I don't really think using either 1 or 2 is necessarily wrong or right. But I think I'm a bit partial to 2 since it seems to fit the more colloquial definition of "exploit". We just need to drop the notion that GTO play is "unexploitable" for it to fit. Definition 1 also doesn't quite work when we're playing multiway poker. The Nash equilibrium is the state where no one player can deviate and improve their expectation. But two players still can both deviate (collusion). So it doesn't seem right to say we're "unexploitable" when two players can be colluding against us and winning a ton of money against us.


Baalim   Mexico. Jan 30 2015 02:26. Posts 30903

That link actually clarified a lot of things to me I was confused about how could only be a virtually infinite amount of balanced shove ranges on the river by changing sizing yet only one GTO, good to know now.

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HungarianGOD   . Jan 30 2015 02:32. Posts 396


 

2. Exploitable means a strategy that can lose money. This logically entails that an unexploitable strategy cannot lose money. For heads up rake-less poker, in which an even number of hands are played and starting stacks are reset, the GTO strategy is unexploitable. For multiway poker, or for hu poker with an uneven number of hands (one player gets the sb more often), the GTO strategy is not unexploitable. This should be intuitively obvious. No matter how good you are, if you play the big blind in a heads up game every hand you'll lose money.




From a math point of view, that's not what exploitable means. Whether a strategy can or can't lose money on average doesn't necessarily have to do with GTO (although if you are restricting it to a situation that is symmetric it should) . If we were playing a headsup poker game where the button didn't move, even though someone is stuck with the big-blind every hand they can still play in a way which is game theory optimal. That way would simply be the strategy that guarantees the highest EV if the opponent is playing in the best way possible to beat that strategy. The strategy is GTO (and also unexploitable, which is one of the necessary components of GTO) but in this case it can still be losing because there is an inherent advantage in the game that the button gets to take advantage of.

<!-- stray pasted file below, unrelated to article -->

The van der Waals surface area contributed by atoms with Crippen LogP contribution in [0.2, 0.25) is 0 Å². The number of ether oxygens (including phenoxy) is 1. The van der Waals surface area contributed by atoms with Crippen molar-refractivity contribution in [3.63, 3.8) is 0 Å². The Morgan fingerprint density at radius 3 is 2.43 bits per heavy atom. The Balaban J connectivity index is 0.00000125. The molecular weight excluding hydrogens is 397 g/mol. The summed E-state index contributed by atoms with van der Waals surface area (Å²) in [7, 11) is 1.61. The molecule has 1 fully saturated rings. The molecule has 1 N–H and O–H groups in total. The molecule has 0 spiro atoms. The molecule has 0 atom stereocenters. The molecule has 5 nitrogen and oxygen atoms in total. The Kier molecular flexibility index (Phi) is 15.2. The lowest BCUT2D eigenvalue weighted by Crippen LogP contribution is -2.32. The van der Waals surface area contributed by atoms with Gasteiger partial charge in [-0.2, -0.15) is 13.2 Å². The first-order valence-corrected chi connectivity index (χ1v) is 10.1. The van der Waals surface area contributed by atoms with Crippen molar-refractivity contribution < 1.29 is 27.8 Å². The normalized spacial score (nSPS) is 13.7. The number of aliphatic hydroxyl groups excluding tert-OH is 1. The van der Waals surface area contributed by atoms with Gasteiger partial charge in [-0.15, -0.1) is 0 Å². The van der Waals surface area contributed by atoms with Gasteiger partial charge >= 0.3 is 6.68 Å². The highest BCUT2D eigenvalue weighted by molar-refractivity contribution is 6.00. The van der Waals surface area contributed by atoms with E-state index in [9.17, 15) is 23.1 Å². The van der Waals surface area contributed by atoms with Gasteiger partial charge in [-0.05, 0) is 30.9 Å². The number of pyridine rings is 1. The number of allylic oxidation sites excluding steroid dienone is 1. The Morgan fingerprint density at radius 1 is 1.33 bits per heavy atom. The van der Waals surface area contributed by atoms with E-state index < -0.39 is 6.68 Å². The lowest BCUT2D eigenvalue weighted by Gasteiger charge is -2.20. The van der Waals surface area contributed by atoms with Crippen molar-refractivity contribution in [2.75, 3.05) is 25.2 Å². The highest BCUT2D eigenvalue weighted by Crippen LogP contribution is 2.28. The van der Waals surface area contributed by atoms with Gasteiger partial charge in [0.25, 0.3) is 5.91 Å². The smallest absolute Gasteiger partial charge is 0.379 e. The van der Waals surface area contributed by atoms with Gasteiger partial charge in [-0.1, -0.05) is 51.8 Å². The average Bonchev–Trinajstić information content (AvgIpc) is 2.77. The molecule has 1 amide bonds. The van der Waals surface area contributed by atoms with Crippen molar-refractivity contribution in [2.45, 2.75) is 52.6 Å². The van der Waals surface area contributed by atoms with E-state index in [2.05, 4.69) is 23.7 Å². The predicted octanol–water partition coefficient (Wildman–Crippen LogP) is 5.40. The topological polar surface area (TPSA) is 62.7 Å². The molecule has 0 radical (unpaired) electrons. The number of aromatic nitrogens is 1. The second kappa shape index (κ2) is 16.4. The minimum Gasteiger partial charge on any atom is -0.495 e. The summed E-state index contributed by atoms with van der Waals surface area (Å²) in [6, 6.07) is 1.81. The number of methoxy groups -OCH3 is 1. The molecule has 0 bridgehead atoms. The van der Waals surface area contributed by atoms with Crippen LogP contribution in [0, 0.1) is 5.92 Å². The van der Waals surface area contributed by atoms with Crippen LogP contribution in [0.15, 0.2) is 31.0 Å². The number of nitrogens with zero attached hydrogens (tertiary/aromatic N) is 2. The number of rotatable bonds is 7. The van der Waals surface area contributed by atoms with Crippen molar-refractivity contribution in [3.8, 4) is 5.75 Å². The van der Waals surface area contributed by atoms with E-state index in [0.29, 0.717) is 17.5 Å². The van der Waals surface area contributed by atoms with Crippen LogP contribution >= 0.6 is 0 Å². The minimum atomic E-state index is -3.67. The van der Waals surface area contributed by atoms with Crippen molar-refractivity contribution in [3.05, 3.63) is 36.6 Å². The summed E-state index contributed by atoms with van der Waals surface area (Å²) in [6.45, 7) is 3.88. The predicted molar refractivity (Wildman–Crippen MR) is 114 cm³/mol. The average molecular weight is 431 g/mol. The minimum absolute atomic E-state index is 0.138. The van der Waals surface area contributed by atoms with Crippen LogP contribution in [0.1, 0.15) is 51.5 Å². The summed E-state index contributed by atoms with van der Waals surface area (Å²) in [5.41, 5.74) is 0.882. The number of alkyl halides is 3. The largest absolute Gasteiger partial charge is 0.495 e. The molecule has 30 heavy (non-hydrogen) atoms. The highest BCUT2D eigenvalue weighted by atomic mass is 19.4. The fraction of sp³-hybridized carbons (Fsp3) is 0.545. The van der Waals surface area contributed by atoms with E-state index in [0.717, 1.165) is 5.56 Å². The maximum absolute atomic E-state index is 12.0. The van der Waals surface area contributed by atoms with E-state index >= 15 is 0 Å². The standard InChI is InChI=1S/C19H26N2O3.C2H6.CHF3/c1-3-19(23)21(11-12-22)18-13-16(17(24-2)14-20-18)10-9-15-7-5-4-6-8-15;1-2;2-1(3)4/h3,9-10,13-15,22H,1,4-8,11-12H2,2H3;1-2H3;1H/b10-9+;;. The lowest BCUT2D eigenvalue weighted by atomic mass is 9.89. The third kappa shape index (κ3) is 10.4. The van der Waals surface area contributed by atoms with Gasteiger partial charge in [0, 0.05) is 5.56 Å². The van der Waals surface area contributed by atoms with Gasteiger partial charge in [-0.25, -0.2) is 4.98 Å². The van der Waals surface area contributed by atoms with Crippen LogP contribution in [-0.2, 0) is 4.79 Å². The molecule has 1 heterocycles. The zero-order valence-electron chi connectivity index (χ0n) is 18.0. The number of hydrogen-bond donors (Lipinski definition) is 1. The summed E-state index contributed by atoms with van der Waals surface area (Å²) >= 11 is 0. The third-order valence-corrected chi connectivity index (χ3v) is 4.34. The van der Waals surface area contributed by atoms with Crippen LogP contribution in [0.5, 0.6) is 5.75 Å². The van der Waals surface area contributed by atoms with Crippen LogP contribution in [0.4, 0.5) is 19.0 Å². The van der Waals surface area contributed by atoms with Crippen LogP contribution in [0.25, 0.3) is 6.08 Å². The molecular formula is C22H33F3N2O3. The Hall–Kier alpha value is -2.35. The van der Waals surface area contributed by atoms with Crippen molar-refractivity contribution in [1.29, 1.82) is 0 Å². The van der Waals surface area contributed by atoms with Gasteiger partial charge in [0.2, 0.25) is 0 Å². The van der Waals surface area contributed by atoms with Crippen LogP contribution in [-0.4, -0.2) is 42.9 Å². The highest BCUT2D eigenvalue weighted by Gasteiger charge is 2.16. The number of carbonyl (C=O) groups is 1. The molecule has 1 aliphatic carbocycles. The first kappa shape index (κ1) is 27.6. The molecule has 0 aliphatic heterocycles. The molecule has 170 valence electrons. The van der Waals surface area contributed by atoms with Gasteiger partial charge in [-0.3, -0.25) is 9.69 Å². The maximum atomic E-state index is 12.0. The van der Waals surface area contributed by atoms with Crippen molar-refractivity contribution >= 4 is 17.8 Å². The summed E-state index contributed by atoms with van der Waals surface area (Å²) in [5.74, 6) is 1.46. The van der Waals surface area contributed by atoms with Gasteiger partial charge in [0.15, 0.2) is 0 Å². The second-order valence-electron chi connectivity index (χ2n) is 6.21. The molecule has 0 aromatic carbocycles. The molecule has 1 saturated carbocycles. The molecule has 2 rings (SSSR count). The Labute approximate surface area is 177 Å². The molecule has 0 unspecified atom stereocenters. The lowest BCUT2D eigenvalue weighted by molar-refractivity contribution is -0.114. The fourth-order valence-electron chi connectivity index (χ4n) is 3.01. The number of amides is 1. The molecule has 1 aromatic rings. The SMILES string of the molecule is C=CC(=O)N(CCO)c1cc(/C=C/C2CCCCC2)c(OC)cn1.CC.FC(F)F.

*EDIT*

Which was the point of your post. Sorry. That the mathematical definition of it is not how most people would usually toss around the word.

 Last edit: 30/01/2015 02:38

NMcNasty    United States. Jan 30 2015 03:00. Posts 1771

I don't think there's an official "mathematical definition" of exploit like there isnt an official definition for "game theory optimal". It's mainly just a word poker players throw around.

-------

Been reading the GTORB blog a bit and I gotta say it seems completely wrong to me somehow. Speaking mainly of the Brain Teaser #6. Seems like the author is arguing that we're unexploitable because our opponent can't adjust to us to make more money, even though we're not GTO because we can adjust. This however doesn't account for the fact that villain could already be using the best possible exploitative strategy.

 Last edit: 30/01/2015 03:01

Baalim   Mexico. Jan 30 2015 04:27. Posts 30903


  On January 30 2015 02:00 NMcNasty wrote:
I don't think there's an official "mathematical definition" of exploit like there isnt an official definition for "game theory optimal". It's mainly just a word poker players throw around.

-------

Been reading the GTORB blog a bit and I gotta say it seems completely wrong to me somehow. Speaking mainly of the Brain Teaser #6. Seems like the author is arguing that we're unexploitable because our opponent can't adjust to us to make more money, even though we're not GTO because we can adjust. This however doesn't account for the fact that villain could already be using the best possible exploitative strategy.



Brain Teaser 6 is saying that on both cases, in the shove and the bet/bet scenarios we have a perfect balanced ratio of bluffs/value thus even if villian knows perfectly our range he cannot exploit us, however the bet/bet line results in better equity.

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pluzich   . Jan 30 2015 08:48. Posts 825